Ultrastable Porous Aluminosilicate Structures and Derived Compositions for Industrial Catalysis
The ability to create industrial strength catalytic materials with desired pore sizes can improve efficiency in existing industrial processes that modify vast volumes of fluid. Tunable pore sizes of interest 'in catalysis' include micropores (pore diameters up to 2 nm) and mesopores (2 to 50 nm).
Description of Technology
This technology is a porous aluminosilicate material (zeolite) that resists degradation from high temperatures and steam and a process for attaining 'tunable' pore sizes. The resulting pore sizes depend on surfactant-directed (e.g., detergent) assembly of zeolitic seeds derived from clay or transformed zeolites.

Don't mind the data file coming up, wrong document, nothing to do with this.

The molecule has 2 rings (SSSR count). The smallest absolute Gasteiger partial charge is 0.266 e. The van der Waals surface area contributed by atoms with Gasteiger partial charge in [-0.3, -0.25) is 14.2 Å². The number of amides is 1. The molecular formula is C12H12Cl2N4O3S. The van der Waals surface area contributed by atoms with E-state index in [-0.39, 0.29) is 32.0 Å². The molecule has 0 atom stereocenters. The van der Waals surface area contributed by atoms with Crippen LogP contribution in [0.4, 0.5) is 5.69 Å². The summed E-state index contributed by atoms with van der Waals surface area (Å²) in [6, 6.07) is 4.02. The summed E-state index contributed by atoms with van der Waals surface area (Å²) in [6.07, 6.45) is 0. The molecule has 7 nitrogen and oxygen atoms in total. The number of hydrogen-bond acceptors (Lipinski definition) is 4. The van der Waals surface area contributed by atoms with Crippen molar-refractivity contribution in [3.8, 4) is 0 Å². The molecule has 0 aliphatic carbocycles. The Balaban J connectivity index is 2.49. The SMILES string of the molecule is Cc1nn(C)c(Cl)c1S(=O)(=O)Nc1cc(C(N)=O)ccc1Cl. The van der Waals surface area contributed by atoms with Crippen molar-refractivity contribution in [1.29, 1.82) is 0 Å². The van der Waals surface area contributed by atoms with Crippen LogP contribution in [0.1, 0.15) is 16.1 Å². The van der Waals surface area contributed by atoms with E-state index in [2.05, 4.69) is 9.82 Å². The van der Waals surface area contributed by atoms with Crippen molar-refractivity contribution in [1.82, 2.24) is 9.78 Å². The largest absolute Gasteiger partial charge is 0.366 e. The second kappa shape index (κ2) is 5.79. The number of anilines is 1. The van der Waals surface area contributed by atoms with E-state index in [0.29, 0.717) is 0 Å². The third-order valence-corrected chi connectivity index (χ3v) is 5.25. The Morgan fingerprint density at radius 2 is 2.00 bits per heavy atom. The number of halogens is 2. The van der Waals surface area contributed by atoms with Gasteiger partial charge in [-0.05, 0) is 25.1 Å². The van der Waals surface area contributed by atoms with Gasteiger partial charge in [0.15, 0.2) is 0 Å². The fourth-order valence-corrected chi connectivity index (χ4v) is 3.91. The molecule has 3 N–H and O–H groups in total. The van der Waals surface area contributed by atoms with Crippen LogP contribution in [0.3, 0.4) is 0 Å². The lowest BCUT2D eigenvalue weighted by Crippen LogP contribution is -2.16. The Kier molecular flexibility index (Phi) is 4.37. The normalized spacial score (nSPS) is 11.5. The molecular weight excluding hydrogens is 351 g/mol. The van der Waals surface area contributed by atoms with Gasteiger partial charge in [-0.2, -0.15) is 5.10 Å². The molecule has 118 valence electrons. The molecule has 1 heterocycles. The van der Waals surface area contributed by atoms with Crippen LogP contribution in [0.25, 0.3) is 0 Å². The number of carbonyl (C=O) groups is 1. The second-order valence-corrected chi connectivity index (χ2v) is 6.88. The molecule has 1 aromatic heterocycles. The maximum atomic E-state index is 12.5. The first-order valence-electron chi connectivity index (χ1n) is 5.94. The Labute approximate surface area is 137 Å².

A composite material is formed and comprised of a templated mesoporous phase and smaller microporous crystalline zeolite phase. The balance between mesopores and micropores may be tailored to achieve optimal catalytic performance. The resulting framework of aluminosilicates, gallosilicates, or titanosilicates is stable in water steam and could be used for hydrocracking in refining petroleum.
- Enhanced catalysis: Tunable porosity to optimize catalysis of a given fluid's dynamics and composition.
- Greater stability: Framework is steam stable and resistant to de-alumination.
- Integrable: Uses conventional processing and resulting material could replace existing catalytic materials.
Catalytic applications benefit from large reaction surfaces and molecular channels. Industrial catalysis is becoming important in the conversion of large molecules and in petroleum refinement as oil quality is becoming more diverse.
The invention is ready for a pilot production scale-up effort.
US 6843977 (issued Jan 18, 2005)
Thomas Pinnavaia, Yu Liu, Wenzhong Zhang
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Michigan State University